Noah Syndergaard, Dodgers Reportedly Agree to 1-year, $13M Contract in Free Agency

Adam WellsDecember 14, 2022

MIAMI, FLORIDA - SEPTEMBER 15: Noah Syndergaard #43 of the Philadelphia Phillies delivers a pitch during the first inning against the Miami Marlins at loanDepot park on September 15, 2022 in Miami, Florida. (Photo by Megan Briggs/Getty Images)
Megan Briggs/Getty Images

Noah Syndergaard is on the move again after agreeing to a contract with the Los Angeles Dodgers, per ESPN's Jeff Passan.

Jon Heyman of the New York Post added the deal is for one year and $13 million as Syndergaard is going to "bet on himself."

Jon Heyman @JonHeyman

Noah had multiyear options for more $ elsewhere but preferred 1 year in LA. Also $1.5M incentives. <a href="https://t.co/EeUKqavWX1">https://t.co/EeUKqavWX1</a>

Passan reports Syndergaard is expected to join L.A.'s rotation in 2023.

Last season saw Syndergaard split time between the Los Angeles Angels and Philadelphia Phillies. He began the year with Los Angeles and pitched well for the club before being traded to Philadelphia in August.

Syndergaard looked like he was regaining some of his old form during his brief tenure with the Angels. The right-hander had a 3.83 ERA and 64 strikeouts over 80 innings in 15 starts.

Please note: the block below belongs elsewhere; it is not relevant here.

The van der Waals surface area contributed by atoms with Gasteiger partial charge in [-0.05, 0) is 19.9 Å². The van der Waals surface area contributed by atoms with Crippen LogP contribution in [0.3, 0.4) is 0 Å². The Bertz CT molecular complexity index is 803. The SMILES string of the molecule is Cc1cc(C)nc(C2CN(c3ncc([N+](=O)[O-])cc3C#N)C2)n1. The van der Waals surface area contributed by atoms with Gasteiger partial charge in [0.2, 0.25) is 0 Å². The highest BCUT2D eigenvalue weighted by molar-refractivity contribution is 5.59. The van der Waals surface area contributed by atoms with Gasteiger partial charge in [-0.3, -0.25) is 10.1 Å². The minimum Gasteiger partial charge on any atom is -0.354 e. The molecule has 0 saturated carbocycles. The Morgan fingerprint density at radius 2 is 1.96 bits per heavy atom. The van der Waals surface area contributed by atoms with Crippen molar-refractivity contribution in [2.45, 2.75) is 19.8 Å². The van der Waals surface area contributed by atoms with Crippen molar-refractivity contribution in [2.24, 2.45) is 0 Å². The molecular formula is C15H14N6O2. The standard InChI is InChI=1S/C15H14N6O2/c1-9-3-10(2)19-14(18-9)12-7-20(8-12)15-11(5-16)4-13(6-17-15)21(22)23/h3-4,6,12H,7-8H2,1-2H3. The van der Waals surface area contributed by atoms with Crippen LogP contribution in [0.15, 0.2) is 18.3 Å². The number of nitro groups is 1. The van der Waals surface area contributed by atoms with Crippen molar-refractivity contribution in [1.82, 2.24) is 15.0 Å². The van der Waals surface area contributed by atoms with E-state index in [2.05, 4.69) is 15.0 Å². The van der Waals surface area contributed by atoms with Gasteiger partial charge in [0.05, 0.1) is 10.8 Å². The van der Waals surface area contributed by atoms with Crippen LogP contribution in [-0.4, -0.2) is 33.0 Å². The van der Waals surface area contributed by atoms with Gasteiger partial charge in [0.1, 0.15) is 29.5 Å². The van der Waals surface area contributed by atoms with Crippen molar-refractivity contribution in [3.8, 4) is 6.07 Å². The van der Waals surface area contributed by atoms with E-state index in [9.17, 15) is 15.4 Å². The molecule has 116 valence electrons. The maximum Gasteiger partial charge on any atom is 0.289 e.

Things didn't go as well for Syndergaard after he was moved to the Phillies. He posted a 4.12 ERA and averaged just 5.1 strikeouts per nine innings in 10 appearances (nine starts).

The key for Syndergaard in 2022 was staying healthy. He had Tommy John surgery in March 2020 after experiencing elbow discomfort during spring training before the season was postponed because of the COVID-19 pandemic.

Syndergaard experienced an injury setback early in the 2021 season that delayed his return. The 30-year-old was able to appear in two games out of the bullpen for the New York Mets late in the season.

The Angels signed Syndergaard to a one-year, $21 million contract during the offseason. He did change his pitching repertoire to make up for a dip in velocity.

Per FanGraphs, Syndergaard's fastball averaged a career-low 93.8 mph and he threw it just 47.5 percent of the time. He significantly increased the use of his slider (22.3 percent) and changeup (19.3 percent) to keep hitters off balance.

It's unlikely Syndergaard will ever get back to the form that made him a sensation for the Mets early in his career, the 2023 season could be a better barometer of what kind of pitcher he will be going forward.

The Dodgers taking a low-risk, high-reward bet that Syndergaard can at least become a mid-rotation starter as they pursue a playoff berth.